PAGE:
Farley, and other local officials, took a trip to Canada to investigate a safe injection program there.

"People can come in, they can sit down in a little booth, they have access to syringes and other sterile equipment, they inject drugs," Farley said.

In Vancouver, the injection sites are based in neighborhoods already plagued by the drug epidemic. The idea is to keep users off the streets.

They are supervised by staff who can give them Narcan if they overdose, and who can talk addicts into a recovery program just a few feet away.

"There is evidence that these facilities do increase the number of people who go into drug treatment," said Farley.

"We are not only paying in dollars, we are paying in our lives."

Critics say it allows people to engage in illegal activity in facilities funded by taxpayers. Farley argues the public is already paying a high price.

"The public is paying a lot for this crisis right now with all of the consequences and we are not only paying in dollars, we are paying in our lives," said Farley.

Some local law enforcement officials are on board with the idea. Supporters include Philadelphia District Attorney Larry Krasner and Atlantic County Prosecutor Damon Tyner.

"I will not enforce against safe injection sites that are properly run," said Krasner.

"People and attitudes are starting to change towards how we are going to treat this epidemic," said Tyner.

Some public health officials say the crisis needs to be approached as a public health issue and illness, not a crime.

"If this were your son or daughter... you would at least want to keep them alive."

"I don't think users should be put in jail. Absolutely not. These people have a health problem, they can be helped and they can recover," said Farley.

Farley says there is evidence safe injection sites reduced the number of people injecting themselves in public, the number of needles on the ground, and public disorder related to drug use.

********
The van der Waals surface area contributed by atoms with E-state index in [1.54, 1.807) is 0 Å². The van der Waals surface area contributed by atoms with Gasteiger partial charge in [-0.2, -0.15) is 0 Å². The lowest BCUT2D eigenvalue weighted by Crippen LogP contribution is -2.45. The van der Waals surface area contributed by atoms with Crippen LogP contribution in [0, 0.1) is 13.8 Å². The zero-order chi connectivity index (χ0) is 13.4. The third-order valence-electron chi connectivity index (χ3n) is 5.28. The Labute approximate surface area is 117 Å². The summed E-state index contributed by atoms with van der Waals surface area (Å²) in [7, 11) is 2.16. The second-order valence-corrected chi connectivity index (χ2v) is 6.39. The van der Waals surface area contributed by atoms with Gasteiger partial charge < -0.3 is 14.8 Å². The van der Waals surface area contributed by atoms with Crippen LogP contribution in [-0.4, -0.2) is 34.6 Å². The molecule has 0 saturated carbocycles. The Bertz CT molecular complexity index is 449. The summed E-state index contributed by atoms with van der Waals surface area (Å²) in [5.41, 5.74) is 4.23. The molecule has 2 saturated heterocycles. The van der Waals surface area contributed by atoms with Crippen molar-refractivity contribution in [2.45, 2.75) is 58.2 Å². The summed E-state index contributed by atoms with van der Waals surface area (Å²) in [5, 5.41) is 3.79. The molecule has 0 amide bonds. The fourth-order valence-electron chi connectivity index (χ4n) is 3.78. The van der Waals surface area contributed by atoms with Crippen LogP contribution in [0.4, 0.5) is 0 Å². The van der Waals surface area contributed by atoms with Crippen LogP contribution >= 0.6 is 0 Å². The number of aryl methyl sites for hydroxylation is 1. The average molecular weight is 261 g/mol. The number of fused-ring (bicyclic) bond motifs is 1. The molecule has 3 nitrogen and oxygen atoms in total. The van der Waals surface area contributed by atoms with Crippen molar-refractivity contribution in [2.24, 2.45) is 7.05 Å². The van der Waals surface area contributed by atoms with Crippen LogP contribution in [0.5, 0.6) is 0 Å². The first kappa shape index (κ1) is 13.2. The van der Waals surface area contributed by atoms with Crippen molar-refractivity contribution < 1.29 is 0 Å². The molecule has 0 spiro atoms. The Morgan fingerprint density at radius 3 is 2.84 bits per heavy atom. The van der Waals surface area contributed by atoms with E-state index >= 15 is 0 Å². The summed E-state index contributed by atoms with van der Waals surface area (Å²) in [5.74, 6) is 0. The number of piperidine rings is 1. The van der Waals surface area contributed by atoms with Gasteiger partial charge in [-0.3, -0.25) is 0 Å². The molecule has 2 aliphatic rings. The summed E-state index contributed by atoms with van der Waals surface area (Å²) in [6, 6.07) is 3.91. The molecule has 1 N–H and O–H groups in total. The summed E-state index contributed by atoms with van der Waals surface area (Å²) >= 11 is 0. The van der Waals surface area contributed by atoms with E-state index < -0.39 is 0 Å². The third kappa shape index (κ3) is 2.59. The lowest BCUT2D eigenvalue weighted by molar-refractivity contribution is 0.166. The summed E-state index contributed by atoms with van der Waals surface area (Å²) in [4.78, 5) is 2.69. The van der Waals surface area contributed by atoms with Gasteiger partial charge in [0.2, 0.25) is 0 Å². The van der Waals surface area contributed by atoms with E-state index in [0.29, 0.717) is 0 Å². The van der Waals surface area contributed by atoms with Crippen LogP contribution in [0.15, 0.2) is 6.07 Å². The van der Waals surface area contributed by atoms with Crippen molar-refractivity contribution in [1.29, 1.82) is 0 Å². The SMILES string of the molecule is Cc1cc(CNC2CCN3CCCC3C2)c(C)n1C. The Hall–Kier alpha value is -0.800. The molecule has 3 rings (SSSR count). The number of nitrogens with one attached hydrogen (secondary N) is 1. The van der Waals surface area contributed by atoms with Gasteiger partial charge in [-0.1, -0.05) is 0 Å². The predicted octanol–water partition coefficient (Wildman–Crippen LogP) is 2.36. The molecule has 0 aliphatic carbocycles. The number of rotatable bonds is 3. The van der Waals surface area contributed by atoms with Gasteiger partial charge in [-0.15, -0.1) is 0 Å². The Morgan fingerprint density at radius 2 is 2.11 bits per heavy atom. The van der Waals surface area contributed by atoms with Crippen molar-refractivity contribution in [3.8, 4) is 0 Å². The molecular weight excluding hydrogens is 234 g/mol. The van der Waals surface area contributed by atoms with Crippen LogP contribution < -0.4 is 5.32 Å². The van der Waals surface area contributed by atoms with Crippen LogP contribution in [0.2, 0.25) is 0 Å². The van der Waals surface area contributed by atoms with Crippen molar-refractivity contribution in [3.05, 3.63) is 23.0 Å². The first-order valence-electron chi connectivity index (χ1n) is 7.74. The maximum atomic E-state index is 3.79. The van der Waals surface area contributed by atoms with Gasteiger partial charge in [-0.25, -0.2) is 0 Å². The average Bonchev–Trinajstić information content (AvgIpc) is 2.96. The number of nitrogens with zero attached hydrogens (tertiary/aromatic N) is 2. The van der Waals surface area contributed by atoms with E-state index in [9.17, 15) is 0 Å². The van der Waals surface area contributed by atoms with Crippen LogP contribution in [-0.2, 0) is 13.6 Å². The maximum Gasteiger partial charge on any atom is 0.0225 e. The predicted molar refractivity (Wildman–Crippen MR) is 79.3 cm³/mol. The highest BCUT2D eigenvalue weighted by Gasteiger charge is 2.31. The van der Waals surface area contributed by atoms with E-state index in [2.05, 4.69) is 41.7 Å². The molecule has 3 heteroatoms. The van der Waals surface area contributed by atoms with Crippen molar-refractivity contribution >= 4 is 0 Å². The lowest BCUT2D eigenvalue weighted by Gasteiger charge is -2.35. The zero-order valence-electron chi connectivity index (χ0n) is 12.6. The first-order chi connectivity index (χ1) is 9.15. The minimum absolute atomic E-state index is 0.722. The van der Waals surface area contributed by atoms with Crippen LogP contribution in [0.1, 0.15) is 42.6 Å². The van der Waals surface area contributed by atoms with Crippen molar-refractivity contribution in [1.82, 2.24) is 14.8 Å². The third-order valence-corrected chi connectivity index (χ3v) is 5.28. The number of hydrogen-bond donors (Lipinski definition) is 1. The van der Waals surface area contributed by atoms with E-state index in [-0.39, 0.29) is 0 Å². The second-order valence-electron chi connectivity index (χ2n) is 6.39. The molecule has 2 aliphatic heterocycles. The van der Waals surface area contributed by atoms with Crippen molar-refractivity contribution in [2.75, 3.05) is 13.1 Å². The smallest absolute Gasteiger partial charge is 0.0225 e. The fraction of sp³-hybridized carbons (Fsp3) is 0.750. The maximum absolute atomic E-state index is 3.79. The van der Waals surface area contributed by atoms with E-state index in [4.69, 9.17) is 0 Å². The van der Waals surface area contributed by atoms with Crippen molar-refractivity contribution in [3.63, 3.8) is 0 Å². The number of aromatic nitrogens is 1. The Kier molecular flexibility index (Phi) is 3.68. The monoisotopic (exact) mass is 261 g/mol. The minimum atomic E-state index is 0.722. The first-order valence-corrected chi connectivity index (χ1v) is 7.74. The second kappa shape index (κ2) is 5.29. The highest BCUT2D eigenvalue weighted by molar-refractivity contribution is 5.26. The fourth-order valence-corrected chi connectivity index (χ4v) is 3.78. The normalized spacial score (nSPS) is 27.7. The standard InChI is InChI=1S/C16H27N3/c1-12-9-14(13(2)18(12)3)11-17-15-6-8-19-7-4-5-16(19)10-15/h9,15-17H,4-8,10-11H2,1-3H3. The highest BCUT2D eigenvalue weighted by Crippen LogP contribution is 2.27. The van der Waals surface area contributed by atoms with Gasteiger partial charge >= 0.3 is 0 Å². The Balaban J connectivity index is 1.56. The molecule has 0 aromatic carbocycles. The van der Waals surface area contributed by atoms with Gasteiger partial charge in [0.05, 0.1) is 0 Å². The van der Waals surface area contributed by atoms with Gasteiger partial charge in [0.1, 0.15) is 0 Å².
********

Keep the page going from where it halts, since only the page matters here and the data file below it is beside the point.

"If this were your son or daughter and if you did everything you could to get them into treatment, you would at least want to keep them alive until they were ready," Farley said.

Image from Upcoming Documentary: "Where's My Needle"

Brandon Novak was hooked on heroin and other drugs for more than two decades, but he is now clean and sober and telling others it's never too late to get help.

You could say Brandon has always lived life in the fast lane. He got his first skateboard at age seven, and he turned pro when he was just a teenager.

"It was like God had come down and handed me the Holy Grail in the form of a skateboard," Novak said.

"God, please cure him, kill him, or kill me because I can't take it anymore."

At a young age, he was traveling the world, skateboarding, and also making infamous blockbuster movies.

He gradually fell into drinking, smoking... then pills, cocaine and heroin.

Brandon was at death's door.

"By that time it had me almost wrapped in its grips, I was almost unsalvageable," he said.

He spent 21 years addicted.

He was in and out of treatment programs, and he said he and his mother went to church with one last prayer.

He remembers his mother saying, "God, please cure him, kill him, or kill me because I can't take it anymore."

Photo credit: Jason Chapman

By the time Brandon walked into his 13th recovery center, with almost nothing left, he admitted he was powerless against addiction.

He was desperate to get clean.

Brandon spent 90 days in-patient and then lived in a sober house in Bucks County for a year.

"The disease of addiction is not a death sentence."

Today, he's been drug and alcohol free for three years. He still takes it day by day, but also shares his story to save others.

"The disease of addiction is not a death sentence. As long as you are breathing, it is never too late and your history does not have to dictate your future," he said.

"I believe people need to see there is life after drugs and alcohol," he said.



WEBSITE: RecoveryCentersOfAmerica.com


Pa. Get Help Now

WEBSITE: Pa. Get Help Now

WEBSITE: Opioid Epidemic Guide

MORE INFORMATION: Opioid Epidemic Guide


Resources by county:

WEBSITE: Pa. Get Help Now County Services




Get rid of unused drugs

WEBSITE: Pa. Get Help Now Pill Drop



WEBSITE: ReachNJ.gov

PHONE NUMBER 844-732-2465 (844-REACHNJ)

NJ Division of Mental Health and Addiction Services

WEBSITE: NJ.gov/Helath/IntegratedHealth/DMHAS







Substance abuse coverage under Affordable Care Act

WEBSITE: Healthcare.gov Mental Health and Substance Abuse Coverage

National Institute on Drug Abuse

WEBSITE: DrugAbuse.gov

Substance Abuse and Mental Health Services Administration